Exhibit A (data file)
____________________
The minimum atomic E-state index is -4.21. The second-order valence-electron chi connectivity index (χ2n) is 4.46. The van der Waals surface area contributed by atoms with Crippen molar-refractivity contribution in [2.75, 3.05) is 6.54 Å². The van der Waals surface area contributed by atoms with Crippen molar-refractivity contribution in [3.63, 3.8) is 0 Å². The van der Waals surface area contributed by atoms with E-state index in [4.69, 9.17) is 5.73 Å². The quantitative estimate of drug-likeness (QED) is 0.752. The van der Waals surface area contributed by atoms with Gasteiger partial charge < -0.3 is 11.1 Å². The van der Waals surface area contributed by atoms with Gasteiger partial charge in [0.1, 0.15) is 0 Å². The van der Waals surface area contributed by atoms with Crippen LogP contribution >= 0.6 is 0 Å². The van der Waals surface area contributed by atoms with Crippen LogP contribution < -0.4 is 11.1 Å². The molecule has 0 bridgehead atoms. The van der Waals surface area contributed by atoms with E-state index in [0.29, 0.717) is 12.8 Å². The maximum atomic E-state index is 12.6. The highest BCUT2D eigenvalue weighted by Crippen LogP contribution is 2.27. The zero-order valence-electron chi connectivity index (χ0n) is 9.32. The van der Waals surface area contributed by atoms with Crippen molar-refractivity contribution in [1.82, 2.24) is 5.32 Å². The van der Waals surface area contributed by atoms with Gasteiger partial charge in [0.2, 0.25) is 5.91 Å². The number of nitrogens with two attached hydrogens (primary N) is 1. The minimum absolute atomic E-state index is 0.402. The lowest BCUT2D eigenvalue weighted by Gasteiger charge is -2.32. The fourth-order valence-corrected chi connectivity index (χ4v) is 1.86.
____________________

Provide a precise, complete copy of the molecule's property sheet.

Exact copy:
The minimum atomic E-state index is -4.21. The second-order valence-electron chi connectivity index (χ2n) is 4.46. The van der Waals surface area contributed by atoms with Crippen molar-refractivity contribution in [2.75, 3.05) is 6.54 Å². The van der Waals surface area contributed by atoms with Crippen molar-refractivity contribution in [3.63, 3.8) is 0 Å². The van der Waals surface area contributed by atoms with E-state index in [4.69, 9.17) is 5.73 Å². The quantitative estimate of drug-likeness (QED) is 0.752. The van der Waals surface area contributed by atoms with Gasteiger partial charge < -0.3 is 11.1 Å². The van der Waals surface area contributed by atoms with Gasteiger partial charge in [0.1, 0.15) is 0 Å². The van der Waals surface area contributed by atoms with Crippen LogP contribution >= 0.6 is 0 Å². The van der Waals surface area contributed by atoms with Crippen LogP contribution < -0.4 is 11.1 Å². The molecule has 0 bridgehead atoms. The van der Waals surface area contributed by atoms with E-state index in [0.29, 0.717) is 12.8 Å². The maximum atomic E-state index is 12.6. The highest BCUT2D eigenvalue weighted by Crippen LogP contribution is 2.27. The zero-order valence-electron chi connectivity index (χ0n) is 9.32. The van der Waals surface area contributed by atoms with Crippen molar-refractivity contribution in [1.82, 2.24) is 5.32 Å². The van der Waals surface area contributed by atoms with Gasteiger partial charge in [0.2, 0.25) is 5.91 Å². The number of nitrogens with two attached hydrogens (primary N) is 1. The minimum absolute atomic E-state index is 0.402. The lowest BCUT2D eigenvalue weighted by Gasteiger charge is -2.32. The fourth-order valence-corrected chi connectivity index (χ4v) is 1.86.